This morning as I took my daughter to school she expressed sadness about litter at the foot of our front yard and she called attention particularly to the "free" Wednesday Tennessean that continues to be delivered to my house in spite of requests that I made last spring that they stop. As of this morning the Gannett Corporation continues to litter my street with free copies that no one I know has subscribed to receive. There are still week-old mildewing copies from last Wednesday on sidewalks, too.
So, this morning, my kindergartener's sadness motivated me to scoop up both copies of the Tennessean thrown on the ground at my house and return them to the newspaper's Broadway offices. I arrived at the Tennessean's front desk and told the unamused receptionists that I was returning the corporation's litter and that if their circulation department continued to throw its trash at my yard I would be filing a report with the police next time, since littering is a violation of Metro ordinances.
To her credit one of the receptionists took my complaint and recorded it for circulation. However, the foundering print media is not garnering any empathy or support in these quarters by continuing to trash my neighborhood and eventually cram landfills with uninvited newspapers so that it can pay its staff salaries. If others are tired of the Tennessean's unwelcome intrusions in our community, perhaps we can work together to leverage changes to the newspaper's wasteful circulation practices.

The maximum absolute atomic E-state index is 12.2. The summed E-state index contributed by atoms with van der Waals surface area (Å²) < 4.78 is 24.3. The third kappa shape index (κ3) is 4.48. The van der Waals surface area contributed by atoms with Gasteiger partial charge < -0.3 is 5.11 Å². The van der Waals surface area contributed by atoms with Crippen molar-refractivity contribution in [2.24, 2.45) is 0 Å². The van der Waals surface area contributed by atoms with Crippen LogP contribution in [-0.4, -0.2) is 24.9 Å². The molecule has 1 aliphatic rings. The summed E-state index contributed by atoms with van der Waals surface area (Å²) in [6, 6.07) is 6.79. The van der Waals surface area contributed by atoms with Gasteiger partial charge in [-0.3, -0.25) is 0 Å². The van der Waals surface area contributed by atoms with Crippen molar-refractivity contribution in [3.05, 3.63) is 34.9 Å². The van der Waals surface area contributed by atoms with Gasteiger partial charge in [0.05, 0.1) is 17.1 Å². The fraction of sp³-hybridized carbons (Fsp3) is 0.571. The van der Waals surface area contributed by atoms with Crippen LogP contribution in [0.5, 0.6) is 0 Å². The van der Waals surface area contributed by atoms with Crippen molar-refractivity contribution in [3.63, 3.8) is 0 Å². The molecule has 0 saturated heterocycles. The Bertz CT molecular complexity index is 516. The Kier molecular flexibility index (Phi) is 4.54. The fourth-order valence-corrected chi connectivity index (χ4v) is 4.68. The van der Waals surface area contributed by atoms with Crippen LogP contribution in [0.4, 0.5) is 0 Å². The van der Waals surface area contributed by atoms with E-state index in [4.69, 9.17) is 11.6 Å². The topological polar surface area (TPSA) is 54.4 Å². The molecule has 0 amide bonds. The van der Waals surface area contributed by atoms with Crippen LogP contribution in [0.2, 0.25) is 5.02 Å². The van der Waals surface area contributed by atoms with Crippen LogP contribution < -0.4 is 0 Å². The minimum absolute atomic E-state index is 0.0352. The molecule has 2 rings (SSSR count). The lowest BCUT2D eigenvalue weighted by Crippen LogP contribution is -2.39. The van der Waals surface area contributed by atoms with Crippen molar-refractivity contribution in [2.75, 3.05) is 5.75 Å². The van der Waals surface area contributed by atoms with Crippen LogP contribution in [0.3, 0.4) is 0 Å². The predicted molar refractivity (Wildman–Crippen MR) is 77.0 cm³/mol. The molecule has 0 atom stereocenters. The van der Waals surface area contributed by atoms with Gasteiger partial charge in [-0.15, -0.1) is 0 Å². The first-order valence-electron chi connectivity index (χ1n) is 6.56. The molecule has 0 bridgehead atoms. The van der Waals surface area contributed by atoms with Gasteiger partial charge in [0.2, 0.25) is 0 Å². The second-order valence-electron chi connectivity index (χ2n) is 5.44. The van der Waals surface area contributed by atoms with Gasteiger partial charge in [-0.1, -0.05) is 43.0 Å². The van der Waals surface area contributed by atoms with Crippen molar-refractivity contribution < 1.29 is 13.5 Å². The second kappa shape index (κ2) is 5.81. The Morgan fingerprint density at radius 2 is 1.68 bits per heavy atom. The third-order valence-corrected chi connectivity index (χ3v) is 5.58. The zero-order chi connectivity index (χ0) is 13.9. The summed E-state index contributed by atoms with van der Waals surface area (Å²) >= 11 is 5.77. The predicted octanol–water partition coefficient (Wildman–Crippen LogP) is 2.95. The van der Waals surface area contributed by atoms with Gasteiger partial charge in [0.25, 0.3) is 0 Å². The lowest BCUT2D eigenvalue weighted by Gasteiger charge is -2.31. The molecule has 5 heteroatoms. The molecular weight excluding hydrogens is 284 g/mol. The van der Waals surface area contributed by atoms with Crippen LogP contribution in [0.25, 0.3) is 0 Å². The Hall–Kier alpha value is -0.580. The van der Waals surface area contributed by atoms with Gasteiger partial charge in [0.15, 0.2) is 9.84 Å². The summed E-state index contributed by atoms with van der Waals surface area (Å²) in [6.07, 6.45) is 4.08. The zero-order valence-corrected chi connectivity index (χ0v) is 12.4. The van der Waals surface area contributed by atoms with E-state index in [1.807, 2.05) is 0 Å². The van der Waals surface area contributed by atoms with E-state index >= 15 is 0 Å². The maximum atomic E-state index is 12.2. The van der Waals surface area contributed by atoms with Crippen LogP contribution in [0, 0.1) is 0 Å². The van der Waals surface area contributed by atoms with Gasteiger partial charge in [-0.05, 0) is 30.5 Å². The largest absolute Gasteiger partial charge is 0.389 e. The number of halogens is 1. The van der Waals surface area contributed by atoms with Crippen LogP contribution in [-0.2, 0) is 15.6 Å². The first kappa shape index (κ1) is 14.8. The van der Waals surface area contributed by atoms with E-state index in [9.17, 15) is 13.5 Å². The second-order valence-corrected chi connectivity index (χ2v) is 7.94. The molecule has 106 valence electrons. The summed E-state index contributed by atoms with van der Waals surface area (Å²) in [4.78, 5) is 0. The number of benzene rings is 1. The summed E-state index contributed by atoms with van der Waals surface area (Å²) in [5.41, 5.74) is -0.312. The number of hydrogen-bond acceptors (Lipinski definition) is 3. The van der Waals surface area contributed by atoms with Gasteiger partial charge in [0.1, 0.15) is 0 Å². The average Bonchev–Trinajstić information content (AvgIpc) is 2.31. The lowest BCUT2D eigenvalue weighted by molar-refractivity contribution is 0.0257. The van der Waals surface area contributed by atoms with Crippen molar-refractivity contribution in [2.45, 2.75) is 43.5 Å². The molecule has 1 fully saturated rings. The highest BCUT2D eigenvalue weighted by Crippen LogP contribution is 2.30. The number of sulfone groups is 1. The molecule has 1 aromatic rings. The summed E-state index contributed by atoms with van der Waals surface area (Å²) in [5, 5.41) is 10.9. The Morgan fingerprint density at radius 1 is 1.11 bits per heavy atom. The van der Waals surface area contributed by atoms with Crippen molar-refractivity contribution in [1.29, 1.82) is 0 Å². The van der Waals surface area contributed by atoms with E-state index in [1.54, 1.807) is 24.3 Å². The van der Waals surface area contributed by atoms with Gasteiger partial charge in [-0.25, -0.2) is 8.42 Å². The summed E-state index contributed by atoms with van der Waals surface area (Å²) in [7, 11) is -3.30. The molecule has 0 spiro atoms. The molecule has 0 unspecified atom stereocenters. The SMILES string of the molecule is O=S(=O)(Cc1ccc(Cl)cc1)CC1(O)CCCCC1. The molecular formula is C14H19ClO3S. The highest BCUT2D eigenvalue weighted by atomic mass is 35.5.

Hear hear! I cannot figure out how to get them to stop throwing that free Davidson AM either. If you get together a posse, put the word out. You'll find plenty of support.ReplyDelete
Amen! I've tried to get them to stop littering in my yard as well.ReplyDelete
Mike, you should file a report with the Better Business Bureau like I did.ReplyDelete
Having a collective record of this business practice will be necessary for STEP TWO.
I have a feeling this is a widespread practice by Gannett, and if Gannett is deceiving advertisers into believing we're all "qualified subscribers," as the Tennessean's Circulation told me I and my neighbors were, then that's got to be fraudulent.
It's a matter of time before a competitor picks up on that and cleans up the entire country with some much deserved attention and maybe even massive class action remedy for defrauded advertisers.
You are not alone.ReplyDelete